Republican Rep. Matt Shea speaks at a gun-rights rally, where many gathered in support of the embattled lawmaker, in Olympia on Friday. (AP Photo/Rachel La Corte)

Republican Rep. Matt Shea speaks at a gun-rights rally, where many gathered in support of the embattled lawmaker, in Olympia on Friday. (AP Photo/Rachel La Corte)

Lawmakers brace for political battle over bullets and AR-15s

Bills banning assault weapons and high capacity magazines will receive public hearings this week.

OLYMPIA — State lawmakers begin debate this week on a batch of proposed gun laws, including bans on assault weapons and high capacity magazines.

A bill limiting the capacity of magazines sold in Washington to 10 rounds will be the subject of a public hearing Monday morning in the Senate Law and Justice Committee.

The next day, the House Civil Rights and Judiciary Committee will hold hearings on legislation outlawing assault weapons and allowing cities and counties to adopt more restrictive gun regulations than the state’s. A hearing will also be held on the House bill prohibiting high capacity magazines.

With a short session and an election year, it’s uncertain which measures majority Democrats in the House and Senate are willing, and able, to push through.

“These are important discussions to have in our state given the epidemic of gun violence in our country,” said Rep. Christine Kilduff, D-University Place, chairwoman of the House panel.

The committee hearings follow a rally Friday that drew several hundred people, many packing a firearm, to the steps of the Capitol to demonstrate their opposition to any new gun restrictions.

They toted signs with slogans such as “Free People Own Guns, Enslaved People Don’t” and “Politicians Prefer Unarmed Subjects.” And they cheered loudly as speakers railed against any further encroachment of gun owners’ constitutional rights.

There are a lot of things coming up “to make every one of us felons … so we cannot bear arms in any way, shape or form,” said Ben Charles of Port Angeles, a member of the Lower Elwha KlallamTribe.

Republican Rep. Jim Walsh of Aberdeen told the enthusiastic crowd this is not a debate between Democrat and Republican, or the political left and right.

“It’s a matter of freedom versus tyranny,” he said. “You are the guardians of freedom. You are the sentinels of liberty.”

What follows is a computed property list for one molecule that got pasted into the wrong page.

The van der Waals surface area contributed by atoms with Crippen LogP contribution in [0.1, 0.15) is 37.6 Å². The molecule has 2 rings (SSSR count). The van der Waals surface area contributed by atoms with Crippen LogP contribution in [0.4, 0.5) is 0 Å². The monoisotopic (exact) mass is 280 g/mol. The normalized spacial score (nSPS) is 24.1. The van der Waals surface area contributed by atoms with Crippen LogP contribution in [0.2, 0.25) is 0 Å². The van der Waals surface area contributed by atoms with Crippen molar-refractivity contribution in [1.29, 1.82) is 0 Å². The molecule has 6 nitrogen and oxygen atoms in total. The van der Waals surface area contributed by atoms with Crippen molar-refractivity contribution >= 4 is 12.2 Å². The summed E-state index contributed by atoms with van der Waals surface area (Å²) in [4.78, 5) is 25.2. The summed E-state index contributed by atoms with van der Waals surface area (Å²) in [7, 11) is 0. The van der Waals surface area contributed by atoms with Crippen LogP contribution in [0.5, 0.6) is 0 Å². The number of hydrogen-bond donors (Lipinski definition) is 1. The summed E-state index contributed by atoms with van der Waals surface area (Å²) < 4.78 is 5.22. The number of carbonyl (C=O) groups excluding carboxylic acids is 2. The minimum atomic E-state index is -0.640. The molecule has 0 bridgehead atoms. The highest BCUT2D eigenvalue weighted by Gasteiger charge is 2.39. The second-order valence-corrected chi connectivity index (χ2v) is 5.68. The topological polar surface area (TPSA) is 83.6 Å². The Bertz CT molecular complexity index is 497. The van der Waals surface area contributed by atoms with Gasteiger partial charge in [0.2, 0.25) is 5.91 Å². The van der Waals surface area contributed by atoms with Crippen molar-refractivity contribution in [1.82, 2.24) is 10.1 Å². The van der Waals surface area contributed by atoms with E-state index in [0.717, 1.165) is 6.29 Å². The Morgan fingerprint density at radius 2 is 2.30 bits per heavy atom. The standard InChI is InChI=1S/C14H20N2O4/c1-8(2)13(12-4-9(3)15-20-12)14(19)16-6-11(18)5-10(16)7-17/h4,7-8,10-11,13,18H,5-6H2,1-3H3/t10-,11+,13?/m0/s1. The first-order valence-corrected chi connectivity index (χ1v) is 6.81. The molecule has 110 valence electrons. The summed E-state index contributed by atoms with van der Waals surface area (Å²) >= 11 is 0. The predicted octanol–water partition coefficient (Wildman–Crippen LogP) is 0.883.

For Rep. Strom Peterson, D-Edmonds, it’s about preventing shootings, like the one that occurred on a July night in 2016 in Mukilteo. That’s when a 19-year-old murdered three people and wounded one using an assault weapon bought at a local store.

Peterson is sponsoring the assault weapon ban bill as he has the past few years. He realizes success may elude him again.

“I keep introducing it knowing full well it will be a very hard bill to get to the governor’s desk,” he said Friday. “What are other options if we are not going to ban these weapons of war?”

For the fourth straight year, Attorney General Bob Ferguson is calling on lawmakers to pass a ban. This time, Gov. Jay Inslee is also requesting action.

“This is the time to take action on common sense measures that will save lives. We should be making it harder for those who want to inflict mass violence and destruction upon innocent people,” Inslee said in December.

Jerry Cornfield: 360-352-8623; jcornfield@herald net.com. Twitter: @dospueblos.

Talk to us

More in Local News

Looking east toward the U.S. 2 trestle as cars begin to backup on Thursday, March 1, 2018 in Everett, Wa. The aging westbound span needs replacing and local politicians are looking to federal dollars to get the replacement started. (Andy Bronson / The Herald)
U.S. 2 trestle rebuild part of Senate transportation package

Time is short to get the $17.8 billion plan passed. Its link to climate change bills adds intrigue.

Eric Adler, the mystery man who is on Twitter as @EdmondsScanner (E. Wong)
Revealed: The mystery man behind the @EdmondsScanner tweets

He’s a 50-year-old mail carrier who dusted off his English degree to curate 6,000 tales on Twitter.

Man identified in fatal Mill Creek crash

Ian Jensen, 32, died after a multi-vehicle accident Saturday on 35th Avenue SE.

Package funding U.S. 2 trestle, Monroe bypass on the move

A $17.8 billion plan dealing with highways, ferries and transit has cleared the state Senate transportation panel.

Explosion shatters Everett apartment complex windows

Police were called to the Monte Cristo apartment complex, 2929 Hoyt Ave., Tuesday night.

NO CAPTION NECESSARY: Logo for the Cornfield Report by Jerry Cornfield. 20200112
Things are heating up in Olympia — and not just the weather

Here’s what’s happening on Day 94 of the 2021 session of the Washington Legislature.

Jesse L. Hartman (Everett Police Department)
Suspect in fatal Everett shooting captured at U.S. border

Jesse Hartman was arrested in California as he tried to re-enter the country from Mexico.

(Getty Images)
How to get vaccinated in Snohomish County

Availability of doses is always changing, so keep checking back.

More than 155,000 Snohomish County residents have been fully vaccinated, while another 100,000 are awaiting their second dose, according to state data. Here, people get vaccinated at the Arlington Airport site on March 31. (Sue Misao / The Herald)
Snohomish County still in Phase 3; other counties backslide

Cowlitz, Pierce and Whitman counties will revert to Phase 2 after failing to meet key COVID-19 metrics.

Most Read